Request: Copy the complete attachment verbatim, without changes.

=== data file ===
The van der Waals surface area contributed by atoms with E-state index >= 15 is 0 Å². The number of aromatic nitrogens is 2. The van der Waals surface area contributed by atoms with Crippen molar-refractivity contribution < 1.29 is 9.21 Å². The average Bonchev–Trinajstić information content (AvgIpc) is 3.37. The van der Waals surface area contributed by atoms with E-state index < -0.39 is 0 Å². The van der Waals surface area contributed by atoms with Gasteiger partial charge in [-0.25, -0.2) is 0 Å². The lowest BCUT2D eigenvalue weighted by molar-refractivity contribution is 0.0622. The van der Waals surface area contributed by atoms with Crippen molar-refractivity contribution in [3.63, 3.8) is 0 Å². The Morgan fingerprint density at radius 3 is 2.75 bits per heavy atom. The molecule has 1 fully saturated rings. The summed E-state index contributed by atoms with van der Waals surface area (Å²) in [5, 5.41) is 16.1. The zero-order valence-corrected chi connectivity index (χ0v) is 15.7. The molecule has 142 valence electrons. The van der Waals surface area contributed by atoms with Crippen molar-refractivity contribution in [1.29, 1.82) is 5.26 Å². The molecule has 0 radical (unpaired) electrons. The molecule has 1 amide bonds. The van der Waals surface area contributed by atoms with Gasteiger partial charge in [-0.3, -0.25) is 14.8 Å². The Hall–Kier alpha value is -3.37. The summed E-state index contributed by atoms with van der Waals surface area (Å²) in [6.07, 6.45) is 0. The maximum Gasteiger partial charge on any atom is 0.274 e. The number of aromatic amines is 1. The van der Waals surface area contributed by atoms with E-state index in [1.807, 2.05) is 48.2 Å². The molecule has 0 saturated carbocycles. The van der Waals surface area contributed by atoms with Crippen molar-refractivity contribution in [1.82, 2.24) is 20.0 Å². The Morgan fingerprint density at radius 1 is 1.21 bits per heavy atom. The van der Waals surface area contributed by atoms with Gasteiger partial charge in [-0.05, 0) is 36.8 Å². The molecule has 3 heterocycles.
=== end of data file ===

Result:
The van der Waals surface area contributed by atoms with E-state index >= 15 is 0 Å². The number of aromatic nitrogens is 2. The van der Waals surface area contributed by atoms with Crippen molar-refractivity contribution < 1.29 is 9.21 Å². The average Bonchev–Trinajstić information content (AvgIpc) is 3.37. The van der Waals surface area contributed by atoms with E-state index < -0.39 is 0 Å². The van der Waals surface area contributed by atoms with Gasteiger partial charge in [-0.25, -0.2) is 0 Å². The lowest BCUT2D eigenvalue weighted by molar-refractivity contribution is 0.0622. The van der Waals surface area contributed by atoms with Crippen molar-refractivity contribution in [3.63, 3.8) is 0 Å². The Morgan fingerprint density at radius 3 is 2.75 bits per heavy atom. The molecule has 1 fully saturated rings. The summed E-state index contributed by atoms with van der Waals surface area (Å²) in [5, 5.41) is 16.1. The zero-order valence-corrected chi connectivity index (χ0v) is 15.7. The molecule has 142 valence electrons. The van der Waals surface area contributed by atoms with Crippen molar-refractivity contribution in [1.29, 1.82) is 5.26 Å². The molecule has 0 radical (unpaired) electrons. The molecule has 1 amide bonds. The van der Waals surface area contributed by atoms with Gasteiger partial charge in [-0.3, -0.25) is 14.8 Å². The Hall–Kier alpha value is -3.37. The summed E-state index contributed by atoms with van der Waals surface area (Å²) in [6.07, 6.45) is 0. The maximum Gasteiger partial charge on any atom is 0.274 e. The number of aromatic amines is 1. The van der Waals surface area contributed by atoms with E-state index in [1.807, 2.05) is 48.2 Å². The molecule has 0 saturated carbocycles. The van der Waals surface area contributed by atoms with Crippen molar-refractivity contribution in [1.82, 2.24) is 20.0 Å². The Morgan fingerprint density at radius 1 is 1.21 bits per heavy atom. The van der Waals surface area contributed by atoms with Gasteiger partial charge in [-0.05, 0) is 36.8 Å². The molecule has 3 heterocycles.